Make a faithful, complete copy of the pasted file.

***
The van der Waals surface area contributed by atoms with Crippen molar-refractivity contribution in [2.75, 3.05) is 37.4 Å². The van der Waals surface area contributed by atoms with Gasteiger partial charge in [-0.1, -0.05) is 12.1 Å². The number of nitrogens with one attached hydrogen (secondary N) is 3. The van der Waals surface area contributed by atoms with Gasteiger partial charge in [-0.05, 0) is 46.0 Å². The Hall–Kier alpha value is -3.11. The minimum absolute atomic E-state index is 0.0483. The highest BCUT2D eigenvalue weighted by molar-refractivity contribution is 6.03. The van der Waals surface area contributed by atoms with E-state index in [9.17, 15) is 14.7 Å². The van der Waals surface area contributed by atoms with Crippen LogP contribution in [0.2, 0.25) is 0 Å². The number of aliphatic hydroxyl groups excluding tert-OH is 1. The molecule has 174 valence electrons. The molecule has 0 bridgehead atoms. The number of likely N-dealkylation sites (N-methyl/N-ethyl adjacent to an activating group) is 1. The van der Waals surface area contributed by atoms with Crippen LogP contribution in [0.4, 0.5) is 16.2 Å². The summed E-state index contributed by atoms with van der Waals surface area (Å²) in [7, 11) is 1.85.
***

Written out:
The van der Waals surface area contributed by atoms with Crippen molar-refractivity contribution in [2.75, 3.05) is 37.4 Å². The van der Waals surface area contributed by atoms with Gasteiger partial charge in [-0.1, -0.05) is 12.1 Å². The number of nitrogens with one attached hydrogen (secondary N) is 3. The van der Waals surface area contributed by atoms with Gasteiger partial charge in [-0.05, 0) is 46.0 Å². The Hall–Kier alpha value is -3.11. The minimum absolute atomic E-state index is 0.0483. The highest BCUT2D eigenvalue weighted by molar-refractivity contribution is 6.03. The van der Waals surface area contributed by atoms with E-state index in [9.17, 15) is 14.7 Å². The van der Waals surface area contributed by atoms with Crippen LogP contribution in [0.2, 0.25) is 0 Å². The number of aliphatic hydroxyl groups excluding tert-OH is 1. The molecule has 174 valence electrons. The molecule has 0 bridgehead atoms. The number of likely N-dealkylation sites (N-methyl/N-ethyl adjacent to an activating group) is 1. The van der Waals surface area contributed by atoms with Crippen LogP contribution in [0.4, 0.5) is 16.2 Å². The summed E-state index contributed by atoms with van der Waals surface area (Å²) in [7, 11) is 1.85.